Jesus always chose His words carefully, as He does in this Sunday’s Gospel (Matthew
5:13-16), from His Sermon on the Mount, a continuation from the Beatitudes in verses
1-12. In this part, He explains to His followers what He expects of them.
We might think of His sermon as a coach talking to his players before the big game,
or a general instructing his troops before a big battle – yet we know that this is much
more, for this is Jesus talking to us about life itself and about the mission of our life. In
this sense, Jesus gives us our life-mission: to be salt and light for the world around us.
Salt had at least two functions in the ancient world, as it does today: it gives flavor to
food, and it also preserves food. Without refrigerators, people preserve meat by putting a thin layer of salt over it. Light had the same function then as it does now: to push back the darkness. In the ancient world, however, darkness was a much more dramatic reality. They understood how helpless they were without a lamp. We, on the other hand, because electric lighting is everywhere, rarely even have to think about our need for light. Salt and light, then, are the comparisons Jesus uses to explain our life-mission.
And what is the common characteristic of salt and light? They are both for something
else. Their purpose is not self-centered, but other-centered. And that’s the point. A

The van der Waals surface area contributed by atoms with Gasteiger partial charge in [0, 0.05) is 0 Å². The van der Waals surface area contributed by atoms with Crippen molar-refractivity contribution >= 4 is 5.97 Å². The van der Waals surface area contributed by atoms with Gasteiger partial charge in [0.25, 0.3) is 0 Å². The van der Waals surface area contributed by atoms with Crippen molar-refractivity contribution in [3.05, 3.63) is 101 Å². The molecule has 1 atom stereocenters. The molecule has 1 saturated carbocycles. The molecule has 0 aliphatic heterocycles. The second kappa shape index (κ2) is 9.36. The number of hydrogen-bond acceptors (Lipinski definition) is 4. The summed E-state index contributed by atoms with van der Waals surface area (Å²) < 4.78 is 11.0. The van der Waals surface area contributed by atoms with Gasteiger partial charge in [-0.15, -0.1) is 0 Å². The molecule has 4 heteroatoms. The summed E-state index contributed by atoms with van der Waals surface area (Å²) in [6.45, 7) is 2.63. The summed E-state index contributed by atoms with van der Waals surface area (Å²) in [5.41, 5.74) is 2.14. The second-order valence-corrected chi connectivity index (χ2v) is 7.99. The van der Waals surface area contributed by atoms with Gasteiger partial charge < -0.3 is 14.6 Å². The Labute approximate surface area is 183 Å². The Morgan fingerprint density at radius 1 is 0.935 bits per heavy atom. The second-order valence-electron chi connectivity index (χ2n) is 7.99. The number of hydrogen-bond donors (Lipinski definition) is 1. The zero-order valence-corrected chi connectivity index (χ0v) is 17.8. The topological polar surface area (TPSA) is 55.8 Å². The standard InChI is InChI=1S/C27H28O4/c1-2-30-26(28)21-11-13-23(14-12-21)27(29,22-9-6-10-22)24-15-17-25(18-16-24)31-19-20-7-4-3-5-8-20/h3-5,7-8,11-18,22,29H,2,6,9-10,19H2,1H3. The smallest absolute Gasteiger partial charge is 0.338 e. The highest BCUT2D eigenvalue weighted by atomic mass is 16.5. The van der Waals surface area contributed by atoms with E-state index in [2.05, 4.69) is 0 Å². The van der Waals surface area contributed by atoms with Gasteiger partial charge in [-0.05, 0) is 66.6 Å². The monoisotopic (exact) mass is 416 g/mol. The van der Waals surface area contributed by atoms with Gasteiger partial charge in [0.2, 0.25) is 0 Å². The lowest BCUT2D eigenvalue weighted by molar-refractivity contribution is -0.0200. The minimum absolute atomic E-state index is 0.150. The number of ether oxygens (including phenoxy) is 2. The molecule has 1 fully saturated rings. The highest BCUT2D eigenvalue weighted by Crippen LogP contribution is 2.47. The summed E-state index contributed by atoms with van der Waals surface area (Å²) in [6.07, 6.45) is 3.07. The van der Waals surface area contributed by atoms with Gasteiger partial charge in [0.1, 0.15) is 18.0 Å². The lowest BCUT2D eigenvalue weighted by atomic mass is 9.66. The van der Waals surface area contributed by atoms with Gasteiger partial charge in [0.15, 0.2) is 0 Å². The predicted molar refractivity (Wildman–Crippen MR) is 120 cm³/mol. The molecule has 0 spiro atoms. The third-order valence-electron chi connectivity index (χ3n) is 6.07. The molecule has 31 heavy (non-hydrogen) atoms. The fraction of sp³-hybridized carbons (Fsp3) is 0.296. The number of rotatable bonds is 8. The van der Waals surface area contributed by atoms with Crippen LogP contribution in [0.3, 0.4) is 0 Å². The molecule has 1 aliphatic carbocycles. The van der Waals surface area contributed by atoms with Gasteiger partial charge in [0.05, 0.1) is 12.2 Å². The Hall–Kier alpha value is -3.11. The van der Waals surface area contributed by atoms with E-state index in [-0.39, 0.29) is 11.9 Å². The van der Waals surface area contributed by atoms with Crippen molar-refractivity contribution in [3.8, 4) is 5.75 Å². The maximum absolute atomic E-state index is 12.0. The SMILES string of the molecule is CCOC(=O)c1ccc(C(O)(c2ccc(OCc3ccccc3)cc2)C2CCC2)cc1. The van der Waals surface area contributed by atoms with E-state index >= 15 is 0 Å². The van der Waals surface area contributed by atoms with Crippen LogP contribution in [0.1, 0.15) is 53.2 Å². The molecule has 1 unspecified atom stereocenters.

Christian disciple’s mission in the world, in imitation of Christ, is to be a vessel, an
instrument of love and mercy for others, to influence and help other people by bringing them the power and the illumination of the Gospel, the message of Jesus Christ – of Salvation, Truth, mercy, faith, hope and love.
We live our life-mission, salt and light for the world, and we’re strengthened and
encouraged by God when we pray, read God’s Word, frequent the Sacraments of
Confession and Holy Communion, live the virtues of faith, hope and love, keep God’s
Commandments, pray with the saints, and live the beatitudes. We also live our life mission by being merciful: “Share your bread with the hungry, shelter the oppressed
and the homeless; clothe the naked when you see them, and do not turn your back on
your own. Then your light shall break forth like the dawn” (Isaiah 58:7-10). These, in
part, correspond to the corporal works of mercy that Jesus teaches in Matthew 25. We
can also consider the traditional spiritual works of mercy: comforting the sorrowful,
instructing the ignorant, admonishing sinners, counseling the doubtful, praying for
the living and the dead, bearing wrongs patiently, and forgiving injuries. In all of these
ways, by God’s grace, we are fulfilling our life-mission in Jesus Christ, of being salt and
light for an often confused, dark and broken secular culture that so desperately needs
the Only Savior of the world.
With peace and prayers in Christ,